Leaning towards a tiny dog? Weighing in at just 2 to 6 pounds, the itty bitty Chihuahua is the perfect pocket-sized lap dog. Although these dogs do get bursts of energy, they generally do not need a lot of exercise. Most Chihuahuas are relatively healthy. Grooming needs are minimal, but long-haired Chihuahuas will need a bit more brushing to avoid tangles. One thing to watch out for is this breed's attitude. Avoid carrying these dogs everywhere and babying them too much. Set boundaries for your Chihuahua, or else it will try to boss everyone around. Choose a dog with a mild-mannered temperament and provide basic training.

    Breed Overview

    Group: Toy (AKC)

    Height: 6 to 9 inches

    Weight: 2 to 6 pounds

    Coat and Color: Smooth or long coats come in black, tan, fawn, cream, white, blue, silver, chocolate, and red

    Life Expectancy: 12 to 20 years

    Continue to 5 of 10 below.
  • 05 of 10

    Cavalier King Charles Spaniel

    King Charles cavalier

    Eric.R / Getty Images

    If you want a dog that will look like a puppy forever, the Cavalier is a mild-mannered, gentle, affectionate, and adaptable dog. This dog is small- to medium-sized and is often happiest when snuggling with a human or another dog. Cavaliers generally weigh about 11 to 18 pounds and are easy to handle and train. They are typically healthy pets, though some may inherit or develop heart issues. The Cavalier has some grooming needs, such as regular hair brushing, ear cleaning, and the occasional trip to a groomer. They are a hypoallergenic, low-shedding dog.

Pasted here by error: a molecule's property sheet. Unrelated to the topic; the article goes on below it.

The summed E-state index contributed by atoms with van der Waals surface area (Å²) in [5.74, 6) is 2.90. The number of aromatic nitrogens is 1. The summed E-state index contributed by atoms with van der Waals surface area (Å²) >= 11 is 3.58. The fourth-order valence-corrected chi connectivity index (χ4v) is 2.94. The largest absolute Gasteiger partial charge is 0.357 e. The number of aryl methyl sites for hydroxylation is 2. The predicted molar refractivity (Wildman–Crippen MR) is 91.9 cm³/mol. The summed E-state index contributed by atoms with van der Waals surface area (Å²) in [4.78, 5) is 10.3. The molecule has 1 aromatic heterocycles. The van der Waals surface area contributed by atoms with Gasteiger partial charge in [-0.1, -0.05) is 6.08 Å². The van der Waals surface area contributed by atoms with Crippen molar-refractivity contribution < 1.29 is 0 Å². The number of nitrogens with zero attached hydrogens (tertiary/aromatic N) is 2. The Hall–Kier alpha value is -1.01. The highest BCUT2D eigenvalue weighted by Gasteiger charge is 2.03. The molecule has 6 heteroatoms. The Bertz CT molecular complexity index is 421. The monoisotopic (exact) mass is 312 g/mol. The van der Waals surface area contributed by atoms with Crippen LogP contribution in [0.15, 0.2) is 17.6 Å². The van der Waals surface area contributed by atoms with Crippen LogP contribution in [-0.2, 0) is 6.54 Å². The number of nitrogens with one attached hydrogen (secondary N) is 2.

Breed Overview

    Group: Toy (AKC)

    Height: 12 to 13 inches

    Weight: 13 to 18 pounds

    Coat and Color: Long, sleek and silky coat with feathering around ears, feet, chest, and tail in four color varieties: tricolor, blenheim, ruby, and black and tan

    Life Expectancy: 12 to 14 years

  • 06 of 10

    West Highland White Terrier

    Westie in repose
    Darren Boucher / Getty Images

    If you're considering a small- to medium-sized dog for your new easygoing companion, a Westie makes an excellent pet. Most are moderately energetic, easy to train, and relatively healthy. This breed requires some grooming but does not need trimming regularly. Many people choose to hand-strip the coat of this dog (pluck the dead hairs), while others brush periodically to keep the coat healthy.